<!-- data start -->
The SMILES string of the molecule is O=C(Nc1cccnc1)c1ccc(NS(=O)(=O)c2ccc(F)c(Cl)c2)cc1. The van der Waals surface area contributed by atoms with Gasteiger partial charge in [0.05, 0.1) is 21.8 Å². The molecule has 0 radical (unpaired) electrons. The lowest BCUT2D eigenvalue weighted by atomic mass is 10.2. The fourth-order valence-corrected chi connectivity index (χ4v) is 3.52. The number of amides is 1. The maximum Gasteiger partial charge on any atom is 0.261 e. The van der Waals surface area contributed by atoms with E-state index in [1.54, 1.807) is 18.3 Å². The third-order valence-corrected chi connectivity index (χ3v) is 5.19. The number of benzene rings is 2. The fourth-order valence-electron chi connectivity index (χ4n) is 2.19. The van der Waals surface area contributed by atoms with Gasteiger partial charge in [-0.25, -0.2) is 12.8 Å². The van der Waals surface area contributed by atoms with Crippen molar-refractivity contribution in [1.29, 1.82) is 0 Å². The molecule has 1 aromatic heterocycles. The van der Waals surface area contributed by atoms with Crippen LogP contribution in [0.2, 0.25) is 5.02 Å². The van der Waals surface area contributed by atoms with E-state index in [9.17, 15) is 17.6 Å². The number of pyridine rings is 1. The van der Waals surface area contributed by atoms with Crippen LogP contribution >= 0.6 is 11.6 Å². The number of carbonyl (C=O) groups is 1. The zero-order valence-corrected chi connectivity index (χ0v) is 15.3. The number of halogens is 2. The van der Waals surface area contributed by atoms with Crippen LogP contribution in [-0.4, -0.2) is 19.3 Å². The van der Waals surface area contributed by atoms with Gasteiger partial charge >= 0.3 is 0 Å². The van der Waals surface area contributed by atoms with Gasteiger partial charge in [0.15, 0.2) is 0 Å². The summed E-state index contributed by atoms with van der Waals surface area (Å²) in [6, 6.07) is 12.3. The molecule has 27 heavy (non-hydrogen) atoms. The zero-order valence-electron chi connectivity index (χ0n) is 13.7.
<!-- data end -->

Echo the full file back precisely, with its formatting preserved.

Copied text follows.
The SMILES string of the molecule is O=C(Nc1cccnc1)c1ccc(NS(=O)(=O)c2ccc(F)c(Cl)c2)cc1. The van der Waals surface area contributed by atoms with Gasteiger partial charge in [0.05, 0.1) is 21.8 Å². The molecule has 0 radical (unpaired) electrons. The lowest BCUT2D eigenvalue weighted by atomic mass is 10.2. The fourth-order valence-corrected chi connectivity index (χ4v) is 3.52. The number of amides is 1. The maximum Gasteiger partial charge on any atom is 0.261 e. The van der Waals surface area contributed by atoms with E-state index in [1.54, 1.807) is 18.3 Å². The third-order valence-corrected chi connectivity index (χ3v) is 5.19. The number of benzene rings is 2. The fourth-order valence-electron chi connectivity index (χ4n) is 2.19. The van der Waals surface area contributed by atoms with Gasteiger partial charge in [-0.25, -0.2) is 12.8 Å². The van der Waals surface area contributed by atoms with Crippen molar-refractivity contribution in [1.29, 1.82) is 0 Å². The molecule has 1 aromatic heterocycles. The van der Waals surface area contributed by atoms with Crippen LogP contribution in [0.2, 0.25) is 5.02 Å². The van der Waals surface area contributed by atoms with E-state index in [9.17, 15) is 17.6 Å². The number of pyridine rings is 1. The van der Waals surface area contributed by atoms with Crippen LogP contribution >= 0.6 is 11.6 Å². The number of carbonyl (C=O) groups is 1. The zero-order valence-corrected chi connectivity index (χ0v) is 15.3. The number of halogens is 2. The van der Waals surface area contributed by atoms with Crippen LogP contribution in [-0.4, -0.2) is 19.3 Å². The van der Waals surface area contributed by atoms with Gasteiger partial charge >= 0.3 is 0 Å². The van der Waals surface area contributed by atoms with Gasteiger partial charge in [0.15, 0.2) is 0 Å². The summed E-state index contributed by atoms with van der Waals surface area (Å²) in [6, 6.07) is 12.3. The molecule has 27 heavy (non-hydrogen) atoms. The zero-order valence-electron chi connectivity index (χ0n) is 13.7.